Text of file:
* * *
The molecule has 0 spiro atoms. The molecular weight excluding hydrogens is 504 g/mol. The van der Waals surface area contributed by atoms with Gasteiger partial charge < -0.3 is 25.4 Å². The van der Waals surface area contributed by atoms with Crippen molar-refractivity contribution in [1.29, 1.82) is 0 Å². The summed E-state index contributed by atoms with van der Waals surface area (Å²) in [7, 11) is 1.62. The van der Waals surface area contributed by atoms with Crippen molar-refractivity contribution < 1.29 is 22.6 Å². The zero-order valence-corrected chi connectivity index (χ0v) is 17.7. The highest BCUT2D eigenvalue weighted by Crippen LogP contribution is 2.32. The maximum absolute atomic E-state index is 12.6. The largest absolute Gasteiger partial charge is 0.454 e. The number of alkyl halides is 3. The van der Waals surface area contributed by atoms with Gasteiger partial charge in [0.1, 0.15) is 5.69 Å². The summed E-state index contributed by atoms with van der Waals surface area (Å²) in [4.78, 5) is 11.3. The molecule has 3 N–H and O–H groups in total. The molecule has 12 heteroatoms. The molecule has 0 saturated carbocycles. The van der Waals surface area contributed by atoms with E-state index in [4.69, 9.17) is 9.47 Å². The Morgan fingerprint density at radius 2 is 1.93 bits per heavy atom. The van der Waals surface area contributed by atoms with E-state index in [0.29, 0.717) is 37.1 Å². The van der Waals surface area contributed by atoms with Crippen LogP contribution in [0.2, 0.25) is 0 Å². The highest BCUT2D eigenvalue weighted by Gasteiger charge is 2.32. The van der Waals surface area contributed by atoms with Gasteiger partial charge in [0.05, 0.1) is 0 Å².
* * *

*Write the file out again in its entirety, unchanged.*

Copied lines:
The molecule has 0 spiro atoms. The molecular weight excluding hydrogens is 504 g/mol. The van der Waals surface area contributed by atoms with Gasteiger partial charge < -0.3 is 25.4 Å². The van der Waals surface area contributed by atoms with Crippen molar-refractivity contribution in [1.29, 1.82) is 0 Å². The summed E-state index contributed by atoms with van der Waals surface area (Å²) in [7, 11) is 1.62. The van der Waals surface area contributed by atoms with Crippen molar-refractivity contribution < 1.29 is 22.6 Å². The zero-order valence-corrected chi connectivity index (χ0v) is 17.7. The highest BCUT2D eigenvalue weighted by Crippen LogP contribution is 2.32. The maximum absolute atomic E-state index is 12.6. The largest absolute Gasteiger partial charge is 0.454 e. The number of alkyl halides is 3. The van der Waals surface area contributed by atoms with Gasteiger partial charge in [0.1, 0.15) is 5.69 Å². The summed E-state index contributed by atoms with van der Waals surface area (Å²) in [4.78, 5) is 11.3. The molecule has 3 N–H and O–H groups in total. The molecule has 12 heteroatoms. The molecule has 0 saturated carbocycles. The van der Waals surface area contributed by atoms with E-state index in [4.69, 9.17) is 9.47 Å². The Morgan fingerprint density at radius 2 is 1.93 bits per heavy atom. The van der Waals surface area contributed by atoms with E-state index in [0.29, 0.717) is 37.1 Å². The van der Waals surface area contributed by atoms with Crippen LogP contribution in [0.2, 0.25) is 0 Å². The highest BCUT2D eigenvalue weighted by Gasteiger charge is 2.32. The van der Waals surface area contributed by atoms with Gasteiger partial charge in [0.05, 0.1) is 0 Å².